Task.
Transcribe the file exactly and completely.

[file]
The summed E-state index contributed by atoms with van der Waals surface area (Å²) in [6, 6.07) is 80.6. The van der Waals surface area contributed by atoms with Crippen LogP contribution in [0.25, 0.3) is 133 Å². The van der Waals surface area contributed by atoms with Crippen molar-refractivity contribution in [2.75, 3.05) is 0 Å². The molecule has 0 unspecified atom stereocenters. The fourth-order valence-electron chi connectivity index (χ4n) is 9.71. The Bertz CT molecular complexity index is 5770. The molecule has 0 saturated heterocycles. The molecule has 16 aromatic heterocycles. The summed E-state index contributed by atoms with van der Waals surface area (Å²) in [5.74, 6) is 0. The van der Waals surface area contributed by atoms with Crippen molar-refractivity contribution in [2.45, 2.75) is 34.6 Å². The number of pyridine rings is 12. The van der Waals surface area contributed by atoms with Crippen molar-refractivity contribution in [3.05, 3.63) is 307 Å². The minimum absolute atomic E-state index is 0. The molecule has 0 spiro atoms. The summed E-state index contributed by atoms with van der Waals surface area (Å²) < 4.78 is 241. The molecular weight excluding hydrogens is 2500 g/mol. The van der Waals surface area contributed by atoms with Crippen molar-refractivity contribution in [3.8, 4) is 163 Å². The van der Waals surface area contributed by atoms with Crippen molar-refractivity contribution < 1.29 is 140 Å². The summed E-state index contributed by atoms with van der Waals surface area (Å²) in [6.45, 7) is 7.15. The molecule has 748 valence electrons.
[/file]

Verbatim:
The summed E-state index contributed by atoms with van der Waals surface area (Å²) in [6, 6.07) is 80.6. The van der Waals surface area contributed by atoms with Crippen LogP contribution in [0.25, 0.3) is 133 Å². The van der Waals surface area contributed by atoms with Crippen molar-refractivity contribution in [2.75, 3.05) is 0 Å². The molecule has 0 unspecified atom stereocenters. The fourth-order valence-electron chi connectivity index (χ4n) is 9.71. The Bertz CT molecular complexity index is 5770. The molecule has 0 saturated heterocycles. The molecule has 16 aromatic heterocycles. The summed E-state index contributed by atoms with van der Waals surface area (Å²) in [5.74, 6) is 0. The van der Waals surface area contributed by atoms with Crippen molar-refractivity contribution in [2.45, 2.75) is 34.6 Å². The number of pyridine rings is 12. The van der Waals surface area contributed by atoms with Crippen molar-refractivity contribution in [3.05, 3.63) is 307 Å². The minimum absolute atomic E-state index is 0. The molecule has 0 spiro atoms. The summed E-state index contributed by atoms with van der Waals surface area (Å²) < 4.78 is 241. The molecular weight excluding hydrogens is 2500 g/mol. The van der Waals surface area contributed by atoms with Crippen molar-refractivity contribution in [3.8, 4) is 163 Å². The van der Waals surface area contributed by atoms with Crippen molar-refractivity contribution < 1.29 is 140 Å². The summed E-state index contributed by atoms with van der Waals surface area (Å²) in [6.45, 7) is 7.15. The molecule has 748 valence electrons.